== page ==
2012 the Year of the Premium Experience

Napa Technology Declares 2012 the Year of the Premium and Super Premium Experience

Hospitality and Retail Environments Now Offering $30-$300 Wines By The Glass Using WineStation Technology

Napa Technology, developer of the WineStation Intelligent Preservation and Dispensing System, aptly declared 2011 the year of wines by the glass. Now, Napa Technology is upgrading the declaration in 2012 with premium and super premium wines by the glass leading the trend. This year wines by the glass are finally breaking that ultimate wine glass ceiling; the reserve list. More commonly hospitality and retail environments are now offering the rarely uncorked premium and super premium wines by the taste, half glass and full glass with the help of wine preservation and dispensing systems.

The driving force behind this trend is lead by the rise in consumer demand and intrigue. Last year, Napa Technology commissioned a series of studies reaching top sommeliers, wine buyers, and retailers to learn that 73 percent of these experts agree that high end, rare, or expensive wines by the glass are enticing consumers to purchase what they would otherwise not purchase by the bottle, and more of it. Furthermore, 85 percent of study participants agree that consumers are demanding and ordering more wines by the glass than they were in previous years.

This demand for finer, higher priced wines is encouraging operators across all hospitality, retail and entertainment venues to find a profitable solution through the use of intelligent preservation systems. Nearly 81 percent of experts polled believe that it is imperative to have a wine preservation system to achieve a profitable wine by the glass program. The WineStation, the first and only intelligent wine preservation system available with staff and self service capabilities, can now be found pouring premium and super premium wines on land, at sea, and before you are in the air.


HOTELS AND RESTAURANTS: The Grand Hyatt New York City is offering a quality burgundy, a 2007 Vosne Romanee, at $40 a glass, while restaurants on the other coast, The Strand House in Manhattan Beach, California are serving top Napa Valley cabernets, Flora Springs and Silver Oak, for $36 a glass.


A survey of the top 40 wine retailers found that 45 percent of retailers claim that if sampling is available the increase in the wine bottle purchase will be between 5 to 15 percent and 30 percent report an increase between 15 to 25 percent. This can be especially beneficial for lesser-known imported premiums. The Wine Café, a retail wine shop in North Carolina, is introducing a full glass of a regionally lesser known Argentinean wine, Nicolas Catena Zapa, through their WineStation for $35 giving their customers a chance to try a glass at a fraction of the bottle price.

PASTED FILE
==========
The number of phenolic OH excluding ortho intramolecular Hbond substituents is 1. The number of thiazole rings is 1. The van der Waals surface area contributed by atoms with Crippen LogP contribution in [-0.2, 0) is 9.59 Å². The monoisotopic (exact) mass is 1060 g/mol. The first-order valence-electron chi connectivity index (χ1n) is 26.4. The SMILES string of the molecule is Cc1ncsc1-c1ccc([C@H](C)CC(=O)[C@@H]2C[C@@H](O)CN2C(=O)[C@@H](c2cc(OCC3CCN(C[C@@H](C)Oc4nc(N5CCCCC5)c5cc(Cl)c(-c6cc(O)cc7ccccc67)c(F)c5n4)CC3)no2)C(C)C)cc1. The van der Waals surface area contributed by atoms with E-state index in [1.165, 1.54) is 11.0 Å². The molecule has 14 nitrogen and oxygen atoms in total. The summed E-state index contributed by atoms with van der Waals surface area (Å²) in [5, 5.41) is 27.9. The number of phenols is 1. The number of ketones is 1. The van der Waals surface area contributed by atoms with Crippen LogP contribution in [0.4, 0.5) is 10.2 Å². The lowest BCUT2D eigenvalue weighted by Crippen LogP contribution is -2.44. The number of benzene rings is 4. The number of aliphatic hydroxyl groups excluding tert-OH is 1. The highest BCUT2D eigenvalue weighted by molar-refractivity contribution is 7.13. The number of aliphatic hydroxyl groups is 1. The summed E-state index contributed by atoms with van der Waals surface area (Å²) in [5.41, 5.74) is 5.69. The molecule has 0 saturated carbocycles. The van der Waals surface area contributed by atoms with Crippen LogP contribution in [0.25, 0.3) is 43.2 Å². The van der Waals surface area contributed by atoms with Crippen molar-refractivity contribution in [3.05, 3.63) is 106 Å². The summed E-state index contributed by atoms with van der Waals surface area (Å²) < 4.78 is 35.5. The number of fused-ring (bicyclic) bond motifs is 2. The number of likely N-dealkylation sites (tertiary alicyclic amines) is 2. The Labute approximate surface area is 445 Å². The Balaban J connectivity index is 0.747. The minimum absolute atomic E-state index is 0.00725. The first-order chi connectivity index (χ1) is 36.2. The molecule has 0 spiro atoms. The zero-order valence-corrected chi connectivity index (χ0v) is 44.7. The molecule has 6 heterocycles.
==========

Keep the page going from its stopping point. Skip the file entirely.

In the past, retailers could only provide a single night of a special or exclusive tasting to customers interested in being exposed to finer wines. However, with the WineStation access to premium and super premium wines can happen daily, with zero spoilage or waste.


The Staples Center in Los Angeles is no longer just home to the Lakers, Clippers and Kings, it is now home to a fabulous bottle of Cabernet Sauvignon, the 2005 Screaming Eagle, which is dispensed through the WineStation at $65 for a 1oz taste, $155 for a half glass, and $305 for a full glass.


Royal Caribbean International has taken premium wines and preservation to the next level through their Vintages Wine Bar on the high seas investing in a 48-bottle WineStation. They now offer a venue dedicated to wine education, enjoyment and entertainment allowing guests to explore a wide range of varietals from some of the best wine-producing regions in the world. Guests can learn about different wines and their distinctive characteristics in wine tasting classes and with the swipe of their SeaPass card can try Opus One or Chateau Lafite Rothschild.


Super premium wines may still be reserved for the private jets in the sky but in more than 8 airports across the country premium wines are available before takeoff. At Le Grand Comptoir in George Bush Intercontinental Airport in Houston they are serving Opus One at $90 and Joseph Phelps Insignia at $100 for a 5oz pour.
Premium and super premiums being poured and sold by the glass is a trend that is here to stay. Consumers are demanding and expecting to see reserve wine lists come out of the bottle and into a glass. Hospitality and retail operators that are savvy and successful are addressing this trend by adding the WineStation to their venue for an economical, educational, and entertaining solution.